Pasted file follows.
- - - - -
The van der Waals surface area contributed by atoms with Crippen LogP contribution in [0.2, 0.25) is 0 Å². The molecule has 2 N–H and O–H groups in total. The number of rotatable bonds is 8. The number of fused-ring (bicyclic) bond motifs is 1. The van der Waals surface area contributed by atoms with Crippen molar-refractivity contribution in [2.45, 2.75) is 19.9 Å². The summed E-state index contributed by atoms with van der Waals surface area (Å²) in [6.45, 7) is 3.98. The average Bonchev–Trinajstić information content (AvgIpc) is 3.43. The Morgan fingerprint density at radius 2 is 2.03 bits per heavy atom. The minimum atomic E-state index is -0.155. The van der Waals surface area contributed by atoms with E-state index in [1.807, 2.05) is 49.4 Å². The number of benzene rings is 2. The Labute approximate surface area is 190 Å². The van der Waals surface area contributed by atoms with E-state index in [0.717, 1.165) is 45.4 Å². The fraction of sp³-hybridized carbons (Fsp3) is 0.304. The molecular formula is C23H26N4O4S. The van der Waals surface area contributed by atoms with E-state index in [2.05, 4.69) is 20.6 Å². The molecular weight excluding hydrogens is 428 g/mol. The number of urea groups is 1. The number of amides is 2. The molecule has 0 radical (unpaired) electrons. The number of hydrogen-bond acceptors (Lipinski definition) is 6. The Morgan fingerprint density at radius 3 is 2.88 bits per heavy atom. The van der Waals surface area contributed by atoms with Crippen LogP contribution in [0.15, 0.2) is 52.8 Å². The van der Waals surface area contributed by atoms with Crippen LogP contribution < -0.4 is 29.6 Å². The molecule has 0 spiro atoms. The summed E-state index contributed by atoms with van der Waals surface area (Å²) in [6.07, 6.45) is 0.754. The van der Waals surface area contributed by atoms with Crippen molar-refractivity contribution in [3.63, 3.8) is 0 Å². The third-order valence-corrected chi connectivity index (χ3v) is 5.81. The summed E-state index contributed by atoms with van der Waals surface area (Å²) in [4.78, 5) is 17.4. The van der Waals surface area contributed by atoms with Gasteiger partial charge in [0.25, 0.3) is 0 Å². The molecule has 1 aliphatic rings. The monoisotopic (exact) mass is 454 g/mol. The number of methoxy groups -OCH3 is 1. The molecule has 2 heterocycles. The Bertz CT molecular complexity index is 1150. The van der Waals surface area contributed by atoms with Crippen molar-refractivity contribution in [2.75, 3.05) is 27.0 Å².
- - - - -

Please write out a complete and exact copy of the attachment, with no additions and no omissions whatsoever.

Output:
The van der Waals surface area contributed by atoms with Crippen LogP contribution in [0.2, 0.25) is 0 Å². The molecule has 2 N–H and O–H groups in total. The number of rotatable bonds is 8. The number of fused-ring (bicyclic) bond motifs is 1. The van der Waals surface area contributed by atoms with Crippen molar-refractivity contribution in [2.45, 2.75) is 19.9 Å². The summed E-state index contributed by atoms with van der Waals surface area (Å²) in [6.45, 7) is 3.98. The average Bonchev–Trinajstić information content (AvgIpc) is 3.43. The Morgan fingerprint density at radius 2 is 2.03 bits per heavy atom. The minimum atomic E-state index is -0.155. The van der Waals surface area contributed by atoms with E-state index in [1.807, 2.05) is 49.4 Å². The number of benzene rings is 2. The Labute approximate surface area is 190 Å². The van der Waals surface area contributed by atoms with E-state index in [0.717, 1.165) is 45.4 Å². The fraction of sp³-hybridized carbons (Fsp3) is 0.304. The molecular formula is C23H26N4O4S. The van der Waals surface area contributed by atoms with E-state index in [2.05, 4.69) is 20.6 Å². The molecular weight excluding hydrogens is 428 g/mol. The number of urea groups is 1. The number of amides is 2. The molecule has 0 radical (unpaired) electrons. The number of hydrogen-bond acceptors (Lipinski definition) is 6. The Morgan fingerprint density at radius 3 is 2.88 bits per heavy atom. The van der Waals surface area contributed by atoms with Crippen LogP contribution in [0.15, 0.2) is 52.8 Å². The van der Waals surface area contributed by atoms with Crippen LogP contribution < -0.4 is 29.6 Å². The molecule has 0 spiro atoms. The summed E-state index contributed by atoms with van der Waals surface area (Å²) in [6.07, 6.45) is 0.754. The van der Waals surface area contributed by atoms with Crippen molar-refractivity contribution in [3.63, 3.8) is 0 Å². The third-order valence-corrected chi connectivity index (χ3v) is 5.81. The summed E-state index contributed by atoms with van der Waals surface area (Å²) in [4.78, 5) is 17.4. The van der Waals surface area contributed by atoms with Gasteiger partial charge in [0.25, 0.3) is 0 Å². The molecule has 1 aliphatic rings. The monoisotopic (exact) mass is 454 g/mol. The number of methoxy groups -OCH3 is 1. The molecule has 2 heterocycles. The Bertz CT molecular complexity index is 1150. The van der Waals surface area contributed by atoms with Crippen molar-refractivity contribution in [2.75, 3.05) is 27.0 Å².